Dick & Marilyn Roddie’s Fully-Restored 1931 V-12 Cadillacs

Roddie’s Classic 1931 V-12 Cadillacs: One Phaeton, One Roadster

NOTE: This article was first published in the December 7, 2022 issue of the Highlands News-Sun’s Lake Placid Section. Congratulations to owners Dick & Marilyn Roddie for the completion of the restoration of their two 1931 V-12 Cadillacs! The two 82-year-old classic luxury cars will be the feature cars at the December 10. 2022 Lake Country Cruisers Car & Bike Show, held at the Lake Placid Historical Society Museum Depot from 10 am to 2 pm.

It will be a nostalgic day in Lake Placid on Saturday, December 10, 2022. Not only will the U.S. Sugar Express “Santa Train” 1920 steam locomotive be coming into town, but at the Historical Society Depot, the Lake Country Cruisers Car & Bike Show will have two special feature cars from the same era.

The Lake Country Cruisers Car & Bike Show’s “Feature Cars” will be Placid Lake residents Dick and Marilyn Roddie’s two 1931 V-12 Cadillacs. The Roddies have resided in Lake Placid for over twenty years and still have a working farm in Ohio. Dick is a “farm boy” at heart, having grown up in rural Ohio where farm machines are a part of everyday life. Along the way, Dick developed a deep appreciation for classic cars. Dick and Marilyn also own a black 1958 Corvette.

1930s-Style Top Shelf Auto Luxury

Both Cadillacs have recently been fully restored by Dick, with help from local friends and specialty shops. Restorations are a labor of love and can take years to complete. Dick acquired the 1931 Cadillac Phaeton in 2011 and the 1931 Cadillac Roadster in 2015. The restoration to the point of being roadworthy took around six years.

The two Cadillacs are essentially the same, the Phaeton is a four-door and is number 81-of-120 Phaetons built in 1931. The Roadster, with a rumble seat in the back and no roll-up side windows, is number 27-of-81 such models built in 1931. The Phaeton and the Roadster both ride on the same 140-inch wheelbase chassis.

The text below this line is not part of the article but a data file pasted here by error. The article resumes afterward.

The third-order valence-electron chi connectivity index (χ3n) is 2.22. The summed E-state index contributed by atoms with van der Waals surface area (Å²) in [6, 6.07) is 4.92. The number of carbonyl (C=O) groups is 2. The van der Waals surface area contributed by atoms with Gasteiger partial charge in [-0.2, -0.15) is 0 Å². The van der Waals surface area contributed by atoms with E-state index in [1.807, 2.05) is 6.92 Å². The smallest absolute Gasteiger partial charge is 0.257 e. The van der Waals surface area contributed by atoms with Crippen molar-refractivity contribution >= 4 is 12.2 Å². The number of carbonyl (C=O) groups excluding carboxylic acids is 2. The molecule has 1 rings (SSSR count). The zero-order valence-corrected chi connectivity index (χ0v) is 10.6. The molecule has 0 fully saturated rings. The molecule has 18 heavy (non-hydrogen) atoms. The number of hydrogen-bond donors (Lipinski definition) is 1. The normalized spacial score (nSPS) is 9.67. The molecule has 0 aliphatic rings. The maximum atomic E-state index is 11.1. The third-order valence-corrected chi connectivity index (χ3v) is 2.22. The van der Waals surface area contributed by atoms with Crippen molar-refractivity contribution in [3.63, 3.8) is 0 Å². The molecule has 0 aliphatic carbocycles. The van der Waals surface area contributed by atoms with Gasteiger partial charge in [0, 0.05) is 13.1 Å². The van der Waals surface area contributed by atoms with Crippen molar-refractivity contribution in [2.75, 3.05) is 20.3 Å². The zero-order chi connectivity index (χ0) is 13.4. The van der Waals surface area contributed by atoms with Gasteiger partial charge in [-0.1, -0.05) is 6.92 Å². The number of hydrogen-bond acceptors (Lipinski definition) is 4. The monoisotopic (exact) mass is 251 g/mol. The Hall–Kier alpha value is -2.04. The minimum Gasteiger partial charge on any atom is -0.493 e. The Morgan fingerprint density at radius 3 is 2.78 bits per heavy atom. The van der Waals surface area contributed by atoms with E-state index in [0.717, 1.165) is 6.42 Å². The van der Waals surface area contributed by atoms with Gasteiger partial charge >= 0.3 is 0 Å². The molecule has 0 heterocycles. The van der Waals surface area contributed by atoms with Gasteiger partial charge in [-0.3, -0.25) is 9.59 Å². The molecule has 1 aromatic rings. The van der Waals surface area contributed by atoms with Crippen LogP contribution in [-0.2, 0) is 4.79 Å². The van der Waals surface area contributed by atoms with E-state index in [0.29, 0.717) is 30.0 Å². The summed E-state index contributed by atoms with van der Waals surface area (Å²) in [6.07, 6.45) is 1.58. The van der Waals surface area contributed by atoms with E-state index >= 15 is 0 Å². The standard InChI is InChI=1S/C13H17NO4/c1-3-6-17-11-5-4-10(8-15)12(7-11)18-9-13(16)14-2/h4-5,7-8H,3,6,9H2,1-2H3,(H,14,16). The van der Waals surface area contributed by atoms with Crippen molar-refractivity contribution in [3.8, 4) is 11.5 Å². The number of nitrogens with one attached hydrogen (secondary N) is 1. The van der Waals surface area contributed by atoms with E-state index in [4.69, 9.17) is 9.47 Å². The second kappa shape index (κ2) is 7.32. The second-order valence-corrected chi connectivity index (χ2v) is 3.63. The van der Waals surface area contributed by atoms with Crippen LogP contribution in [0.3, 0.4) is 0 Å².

Cadillac, the Standard of Luxury

The Cadillac Automobile Company was started in 1902 and was bought by General Motors in 1909. Always a high-end luxury car, Cadillac brought out their V-16 452 cubic-inch, 175-horsepower engine in 1930 and their 368 cubic-inch V-12 engine with 135-horsepower in 1931. The V-12 engine is an overhead-valve design, has two carburetors, two ignition coils, one ignition distributor, and a vacuum fuel tank. Cadillac V-16, V-12, and V-8 engines made the Cadillac brand the “Standard of the World”.

Once an Indy 500 Pace Car!

Back in the day, luxury car makers typically built and designed the chassis, engine, and running gear, then coachbuilders built custom bodies. The Roadster body was build by the Fleetwood Company, in Fleetwood, Pennsylvania. Later, General Motors bought out the company and moved Fleetwood to Detroit. The Phaeton was built in Detroit. The 1931 Roadster was made famous for being the Pace Car at the 1931 Indy 500.

The Restoration Process Begins

When Dick and Marilyn bought the cars, the cars were worn out and tired, but neither car had any serious rust or damage. The original paint was in bad condition and the engines did not run. The restoration of both cars took place in Dick and Marilyn’s Cadillac service garage-style home garage.

The cars were completely disassembled, parts were cleaned, refurbished, repainted, or replaced. Dick took the V-12 engines apart and had everything refreshed, machined, and reassembled the engine himself with new aluminum pistons, and all-new exhaust systems. Dick even has a spare V-12 engine, just for fun. All of the upholstery and tops were replaced, all of the dash gauges were restored and repaired, as well as factory-original wooden parts were refurbished or replaced.

Dick even repainted the cars himself in their garage. All of the car’s chrome parts were cleaned up and re-chromed. The original wire wheels were painted when new, but Dick had them chrome plated for some extra sparkle. Dick commented that the restoration project was a lot of work, he learned a lot and would do it again. This wasn’t Dick’s first restoration project, he has also restored a 1929 Cadillac LaSalle.

Very Expensive Cars, Back-In-The-Day

The 1931 Cadillac Roadster and Phaeton cost around $4,000 new ($75,000 today’s dollars), but were not the most expensive Cadillacs of the day. That honor goes to the $5,800 ($108,700 today’s dollars) 370A Fleetwood Four-Door Cab Sedan. Regardless, it is a wonderful thing when someone brings back to life machines from our earlier days, be it a 1920 American Locomotive Company 4-6-2 Light Pacific class 141 Steam Locomotive, or a 1931 Cadillac V-12 Phaeton and Roadster.

You can see and enjoy the steam engine train and the Roddie’s classic V-12 Cadillacs at the Lake Placid Historical Society Depot this Saturday, December 10. The Lake Country Cruisers Car & Bike Show will take place from 10 am to 2 pm and the train will depart from Lake Placid around 12 noon. Later that evening, the Lake Placid Annual Christmas Parade will start at 7:00 pm.


Here is Dick & Marilyn’s other cool ride; a 1958 Corvette!